Ravioli en brodo
      makes 1.5 -2 litres/3-4 pints/1 2/3 -2 3/4 quarts

      1.5kg /31/4 lb assorted beef,veal and chicken cut into large pieces
      1 onion,halved and stuck with 3 cloves
      1 or 2 carrots,cut into pieces
      2 celery stalks, cut into pieces
      1 fennel stalk or or a few feathery fennel tops
      1 leek cut into pieces
      a handful of mushroom peelings or stalks
      6 parsley stalks
      1 bay leaf
      1 garlic clove, peeled
      1 ripe fresh tomato,quartered
      6 peppercorns
      1 tsp salt
      Put all the ingredients in a stock pot.A about 3 litres/5pints /3172 quqrts cold water,or enough to cover everything,and bring to the boil.The water must be cold to start with,so that the meat and vegetables can slowly release their juices.Set the lid very slightly askew for the steam to escape and turn the heat down to the minimum for the stock to simmer.The best stock is made from liq+uid that cooks at 80ºC/175º F,rather than 100ºC/210F(boiling point.using a slotted spoon,skim off the scum that comes to the surface during the first 15 minutes of cooking.Cook for about 3 hours.
      Strain the stock through a large sieve strainer lined with muslin or cheesecloth.Leave to cool and then put in the refrigerator.Remove any fat that has solidified on the surface.When there are only a few specks of fat left,heat the stock and drag apiece of kitchen paper(paper towel) across the surface,the fat will stick to the paper.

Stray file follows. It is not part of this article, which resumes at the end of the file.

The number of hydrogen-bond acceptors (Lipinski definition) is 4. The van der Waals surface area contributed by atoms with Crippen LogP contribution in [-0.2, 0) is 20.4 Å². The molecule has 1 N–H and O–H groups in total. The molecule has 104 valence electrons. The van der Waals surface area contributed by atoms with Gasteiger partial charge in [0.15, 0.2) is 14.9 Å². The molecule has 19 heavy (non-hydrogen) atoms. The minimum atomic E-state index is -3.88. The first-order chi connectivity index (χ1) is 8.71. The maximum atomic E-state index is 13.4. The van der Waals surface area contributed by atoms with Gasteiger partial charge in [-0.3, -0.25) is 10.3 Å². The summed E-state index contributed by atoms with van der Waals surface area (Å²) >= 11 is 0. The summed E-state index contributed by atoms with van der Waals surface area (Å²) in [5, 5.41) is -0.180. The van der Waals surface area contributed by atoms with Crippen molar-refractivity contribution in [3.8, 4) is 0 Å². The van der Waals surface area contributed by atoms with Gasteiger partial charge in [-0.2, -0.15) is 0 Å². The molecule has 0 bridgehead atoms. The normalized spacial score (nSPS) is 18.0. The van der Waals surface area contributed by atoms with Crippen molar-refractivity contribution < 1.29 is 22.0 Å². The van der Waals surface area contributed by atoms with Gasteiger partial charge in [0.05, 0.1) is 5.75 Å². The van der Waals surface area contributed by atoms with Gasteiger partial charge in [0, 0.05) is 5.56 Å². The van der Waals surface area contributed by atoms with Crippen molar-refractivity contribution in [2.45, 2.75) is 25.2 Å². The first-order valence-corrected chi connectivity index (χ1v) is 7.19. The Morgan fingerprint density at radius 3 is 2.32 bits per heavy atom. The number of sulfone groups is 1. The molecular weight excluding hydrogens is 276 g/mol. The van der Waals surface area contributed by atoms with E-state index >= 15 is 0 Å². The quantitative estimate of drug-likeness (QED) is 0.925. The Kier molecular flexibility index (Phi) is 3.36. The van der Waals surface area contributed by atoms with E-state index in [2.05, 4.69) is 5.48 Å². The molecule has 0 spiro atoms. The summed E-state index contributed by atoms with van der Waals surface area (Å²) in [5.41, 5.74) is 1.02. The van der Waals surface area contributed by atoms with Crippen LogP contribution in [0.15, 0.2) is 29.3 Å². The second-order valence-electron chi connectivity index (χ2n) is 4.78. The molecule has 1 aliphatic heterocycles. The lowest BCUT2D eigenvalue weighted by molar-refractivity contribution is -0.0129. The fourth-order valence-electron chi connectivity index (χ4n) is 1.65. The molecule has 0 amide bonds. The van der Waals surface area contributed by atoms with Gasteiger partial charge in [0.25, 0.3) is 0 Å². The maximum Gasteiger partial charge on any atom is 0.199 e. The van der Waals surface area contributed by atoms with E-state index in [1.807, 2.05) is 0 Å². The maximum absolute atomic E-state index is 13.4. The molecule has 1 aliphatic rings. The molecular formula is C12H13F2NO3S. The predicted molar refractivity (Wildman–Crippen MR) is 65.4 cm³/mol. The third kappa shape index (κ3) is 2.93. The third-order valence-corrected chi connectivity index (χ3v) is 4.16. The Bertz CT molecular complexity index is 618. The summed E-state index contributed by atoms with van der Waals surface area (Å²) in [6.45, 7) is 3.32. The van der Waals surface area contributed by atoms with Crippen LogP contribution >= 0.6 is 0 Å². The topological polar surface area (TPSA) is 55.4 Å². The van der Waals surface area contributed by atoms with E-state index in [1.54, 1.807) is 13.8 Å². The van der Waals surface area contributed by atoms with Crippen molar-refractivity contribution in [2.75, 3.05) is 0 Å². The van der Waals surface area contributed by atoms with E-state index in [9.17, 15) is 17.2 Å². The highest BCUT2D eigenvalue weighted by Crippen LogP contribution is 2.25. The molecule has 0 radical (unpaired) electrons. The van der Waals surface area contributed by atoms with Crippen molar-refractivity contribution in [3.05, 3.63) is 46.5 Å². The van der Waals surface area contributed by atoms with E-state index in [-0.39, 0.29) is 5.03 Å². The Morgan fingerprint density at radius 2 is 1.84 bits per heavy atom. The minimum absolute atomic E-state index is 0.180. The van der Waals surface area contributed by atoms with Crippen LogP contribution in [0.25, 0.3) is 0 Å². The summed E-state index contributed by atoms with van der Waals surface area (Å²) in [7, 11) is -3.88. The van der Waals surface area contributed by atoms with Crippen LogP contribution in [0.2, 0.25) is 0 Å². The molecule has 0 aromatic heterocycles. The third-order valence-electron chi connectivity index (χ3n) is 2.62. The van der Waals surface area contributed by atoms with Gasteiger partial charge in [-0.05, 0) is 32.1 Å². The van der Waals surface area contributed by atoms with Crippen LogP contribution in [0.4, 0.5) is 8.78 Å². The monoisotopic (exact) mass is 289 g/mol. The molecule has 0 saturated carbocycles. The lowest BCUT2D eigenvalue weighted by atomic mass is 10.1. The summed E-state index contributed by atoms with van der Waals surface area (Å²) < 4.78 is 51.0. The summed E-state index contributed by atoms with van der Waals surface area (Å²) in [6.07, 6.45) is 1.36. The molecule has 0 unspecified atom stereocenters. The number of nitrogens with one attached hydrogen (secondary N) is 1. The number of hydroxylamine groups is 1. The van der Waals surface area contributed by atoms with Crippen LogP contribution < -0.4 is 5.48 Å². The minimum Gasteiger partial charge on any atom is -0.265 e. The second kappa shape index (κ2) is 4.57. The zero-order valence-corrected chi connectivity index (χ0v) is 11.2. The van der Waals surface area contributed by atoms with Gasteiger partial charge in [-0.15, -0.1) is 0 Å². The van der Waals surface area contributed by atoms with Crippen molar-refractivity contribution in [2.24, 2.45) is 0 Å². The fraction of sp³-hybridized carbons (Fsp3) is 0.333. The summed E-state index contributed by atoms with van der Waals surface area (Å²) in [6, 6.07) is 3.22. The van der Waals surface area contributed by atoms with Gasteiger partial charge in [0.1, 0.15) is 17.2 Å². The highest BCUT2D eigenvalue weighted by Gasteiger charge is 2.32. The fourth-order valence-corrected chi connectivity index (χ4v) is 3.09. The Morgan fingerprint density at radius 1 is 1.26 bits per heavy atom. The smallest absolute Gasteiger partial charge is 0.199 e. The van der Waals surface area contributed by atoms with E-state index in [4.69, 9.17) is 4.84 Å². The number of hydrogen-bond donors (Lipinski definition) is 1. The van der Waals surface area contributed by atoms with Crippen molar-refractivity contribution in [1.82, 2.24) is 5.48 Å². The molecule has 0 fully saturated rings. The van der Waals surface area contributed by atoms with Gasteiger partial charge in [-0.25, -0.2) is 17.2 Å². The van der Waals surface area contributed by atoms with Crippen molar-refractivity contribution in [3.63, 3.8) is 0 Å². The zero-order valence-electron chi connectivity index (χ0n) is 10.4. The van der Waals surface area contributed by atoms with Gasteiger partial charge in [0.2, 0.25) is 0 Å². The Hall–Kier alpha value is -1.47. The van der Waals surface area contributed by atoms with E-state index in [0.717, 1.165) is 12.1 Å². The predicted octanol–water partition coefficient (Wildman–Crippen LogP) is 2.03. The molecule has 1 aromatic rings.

taste the stock.if it is too mild,reduce over a high heat until the required taste is obtained.Cover with clingfilm (plastic wrap) and keep in the refrigerator for 3 days or in the freezer for up to 3 months.

      Wednesday, 19 December 2018

      Bon bon de morcela recheado de maça em casca almendra crocante

      As Christmas creeps up on us we need to have some witty surprises up our sleeves to make our parties go hmmmmm.How about a Spanish take on a scotch egg? A spin on an almond coated chocolate truffle? Intrigued? I think you will be.
      This black pudding bon bon can be served as a canape or appetizer  as part of a meal that is created to entertain our friends and family,or why not, indulgently, even for ourselves? I can assure you that this blood sausage with roasted apple pulp, once you´ve prepared it for the first time, will make you want to make it again.It is rich and leaves such a good taste in your mouth that you will find it difficult not to repeat it. I was always  the one who opted for the soft centres when the chocolate box was passed around and I must warn you that as its name suggests this is a savoury incarnation of a chocolate and therefore the taste that stands out is sweet; but  the crunchy touch of the almond crocante and the mellowness of the roasted apple pulp in the centre, I can assure you sceptics, is well worth a dare to try.